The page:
What the Death of Google Search Traffic Means for Businesses

What the Death of Google Search Traffic Means for Businesses - Sachs Marketing Group

Though it may not seem possible, the future realistically holds the death of Google search traffic. Let’s look at some data to explain why this is likely to happen.

Google Becomes Alexa

Amazon has more than 10,000 employees working on the Alexa product, and they’ve sold more than 100 million Alexa devices. I know there are lots of people who refuse to use Alexa because they don’t want Amazon to have their data, but that’s not stopping the takeover.

Alexa is really good at providing a single answer to your question. Historically, Google has been really good at providing millions of answers to your question.

On a mobile device, if you type in “What is the capital of California,” you’ll get more than a billion answers. But if you type the same phrase into Google Chrome, the answer will appear even before you hit enter to execute the search. Why? Alexa.

In an article in Wired, titled “Amazon Alexa and the Search for the One Perfect Answer,”this paragraph stands out:

“The move toward one-shot answers has been just low enough to obscure its own most important consequence: killing off the internet as we know it. The conventional web, with all of his tedious pages and links, is giving way to the conversational web and which chatty AIs reign supreme.”

It’s simple. Google is shifting away from the business of delivering lots of answers and is instead moving to the business of delivering a single answer without requiring users to click.

If you type in “What is the capital of California” on a desktop in Google, you’ll see the answer at the top of the search results page, and therefore there’s no need to click. And in searching to find out how many Alexa devices were sold, the answer along with the link that it came from showed as a featured snippet on the top of the search results page. There was no need for me to actually click the link.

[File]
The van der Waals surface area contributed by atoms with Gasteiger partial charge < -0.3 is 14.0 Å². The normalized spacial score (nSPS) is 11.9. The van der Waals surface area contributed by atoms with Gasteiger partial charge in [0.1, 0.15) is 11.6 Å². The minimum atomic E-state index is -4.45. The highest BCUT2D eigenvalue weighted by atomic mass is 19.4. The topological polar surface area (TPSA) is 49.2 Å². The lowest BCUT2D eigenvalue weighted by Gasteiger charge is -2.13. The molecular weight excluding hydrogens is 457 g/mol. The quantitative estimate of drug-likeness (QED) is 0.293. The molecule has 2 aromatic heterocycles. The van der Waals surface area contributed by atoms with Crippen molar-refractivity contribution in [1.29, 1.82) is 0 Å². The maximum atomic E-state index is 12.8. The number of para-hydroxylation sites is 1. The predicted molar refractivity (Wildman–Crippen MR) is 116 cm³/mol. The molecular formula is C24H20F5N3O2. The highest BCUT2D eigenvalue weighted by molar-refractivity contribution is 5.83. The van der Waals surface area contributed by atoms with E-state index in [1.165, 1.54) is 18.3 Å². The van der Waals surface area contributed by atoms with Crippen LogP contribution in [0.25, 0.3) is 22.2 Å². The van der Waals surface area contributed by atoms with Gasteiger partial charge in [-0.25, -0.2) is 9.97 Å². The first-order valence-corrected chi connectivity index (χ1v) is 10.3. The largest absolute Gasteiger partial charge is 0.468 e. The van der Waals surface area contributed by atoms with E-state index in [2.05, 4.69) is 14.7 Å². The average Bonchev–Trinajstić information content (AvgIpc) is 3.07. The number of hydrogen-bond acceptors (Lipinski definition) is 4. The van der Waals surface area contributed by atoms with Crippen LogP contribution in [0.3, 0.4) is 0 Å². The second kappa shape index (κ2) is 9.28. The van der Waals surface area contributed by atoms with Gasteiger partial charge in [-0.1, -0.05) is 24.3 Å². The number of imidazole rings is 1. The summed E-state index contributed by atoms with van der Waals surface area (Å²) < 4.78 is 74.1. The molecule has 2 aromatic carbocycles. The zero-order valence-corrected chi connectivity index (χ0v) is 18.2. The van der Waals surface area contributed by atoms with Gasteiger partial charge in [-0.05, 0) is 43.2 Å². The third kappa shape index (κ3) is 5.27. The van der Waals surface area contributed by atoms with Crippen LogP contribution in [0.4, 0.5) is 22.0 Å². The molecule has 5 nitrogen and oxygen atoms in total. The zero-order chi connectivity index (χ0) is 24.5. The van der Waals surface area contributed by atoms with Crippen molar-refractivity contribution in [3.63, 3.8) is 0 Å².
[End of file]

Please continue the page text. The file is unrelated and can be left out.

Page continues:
What the Death of Google Search Traffic Means for Businesses - Sachs Marketing Group

Why would anyone click those results if the answer is right there in front of them?  What could this mean for businesses?

Google is doing everything it can to answer the question before any search results come up. you’ll find other phrases people search for, dictionary definitions, an overview of the search results with other links, more things people search for, and then the results.

Social Media Examiner decided to dig a little bit deeper to find out what this could mean for their company. In searching the phrase “social media”, They found their ranking is two or three depending on their day. Under mobile results, they found themselves on the top of the fifth screen.

When it came to the actual search results Wikipedia was first followed by an obscure site they’ve never heard of and then Social Media Examiner.

From there, they went into Google Search Console to find out how many people were searching the phrase “social media”. Google Search Console revealed that people search the phrase “social media” 1.43 million times over the last 90 days but less than 1% of those people clicked on the Social Media Examiner link. Their ranking position is around 6.

Wikipedia is no longer in the number one slot. Google itself is taking all of the top slots.